I love The Graduate, but I would hardly call In the Heat of the Night forgettable. Thise are two I put pretty much on an even keel. Besides that another seminal film wss nominated that year, Bonnie and Clyde.

    I’m not a fan of either Brokeback or Crash. The former was boring as all hell and the latter was a complete mess. Therefore, I would’ve avoided that year for something else, maybe Raiders of the Lost Ark losing to Chariots of Fire in ’81.

  • Pica Lima

    So, for you, How Green Was My Valley, In the heat of the night, Dances
    with wolves and Forrest Gump are “forgettable”… It could
    have been an interesting list, but you’ve killed it with that word…

  • dman131

    This list has all the standard fare on it. The one that’s missing is still Star Wars vs Annie Hall. Annie Hall = infinitely forgettable and forgotten. I will never understand the love for Goodfellas and The Graduate either.

    • montyburns

      Annie Hall was forgotten almost as soon as the speeches were over. Regardless whether one is a Star Wars fan or not, its continuing cultural impact is undeniable. Star Wars is one of those once in a generation type of movies that become timeless classics. This one ranks with Citizen Kane losing out.

      • dman131

        That is exactly what I was kind of alluding to. I am not saying Star Wars is necessarily the greatest film of all time, but really to pretend that it hasn’t had an unbelievable impact on the world and the film watching community makes no sense. I also agree completely on Kane.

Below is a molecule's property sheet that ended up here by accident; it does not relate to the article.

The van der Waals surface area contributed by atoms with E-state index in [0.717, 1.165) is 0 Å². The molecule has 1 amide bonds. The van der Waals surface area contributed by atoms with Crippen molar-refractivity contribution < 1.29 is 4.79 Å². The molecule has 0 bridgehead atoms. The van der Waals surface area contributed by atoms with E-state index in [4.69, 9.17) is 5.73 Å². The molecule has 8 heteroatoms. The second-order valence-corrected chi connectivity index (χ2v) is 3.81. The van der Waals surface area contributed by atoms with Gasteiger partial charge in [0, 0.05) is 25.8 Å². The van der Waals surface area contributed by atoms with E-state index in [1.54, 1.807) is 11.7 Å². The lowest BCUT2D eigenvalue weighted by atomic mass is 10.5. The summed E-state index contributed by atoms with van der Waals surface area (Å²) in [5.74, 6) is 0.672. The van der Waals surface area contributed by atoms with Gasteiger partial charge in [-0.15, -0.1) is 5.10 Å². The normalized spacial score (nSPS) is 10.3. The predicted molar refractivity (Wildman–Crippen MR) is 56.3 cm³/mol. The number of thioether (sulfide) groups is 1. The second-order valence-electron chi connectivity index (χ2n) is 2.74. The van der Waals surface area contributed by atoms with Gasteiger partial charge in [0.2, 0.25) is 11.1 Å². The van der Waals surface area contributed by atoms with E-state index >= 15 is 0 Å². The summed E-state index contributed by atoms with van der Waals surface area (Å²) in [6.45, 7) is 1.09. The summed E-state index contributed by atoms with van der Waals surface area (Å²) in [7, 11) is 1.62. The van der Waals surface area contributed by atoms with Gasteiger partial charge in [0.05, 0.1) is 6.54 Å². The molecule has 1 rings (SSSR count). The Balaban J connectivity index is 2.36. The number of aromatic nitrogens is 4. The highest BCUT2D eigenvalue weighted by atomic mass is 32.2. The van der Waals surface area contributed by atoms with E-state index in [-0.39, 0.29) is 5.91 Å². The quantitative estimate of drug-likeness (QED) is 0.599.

• kingcole225

      This is the worst opinion I have ever heard. Annie Hall is more than a classic. It’s one of the single most influential films of all time. It essentially recreated the entire genre of romantic comedy. Star Wars did nothing but use the traditional Knight story in a science fiction setting, and beyond that, it wasn’t even the best Star Wars movie, let alone better than Annie Hall.

      • dman131

        You’re either brain dead, cut off from regular society or simply ignorant of the world around you. Woody Allen did nothing to the rom-com genre with this film or any other. Romantic comedies have been pretty much unchanged since the silent era and films like Street Angel. The impact of SW is so undeniable along with Jaws they completely redefined the entire film industry calendar. I am happy for you that you like AH but it’s nothing like SW and my point stands.

        • kingcole225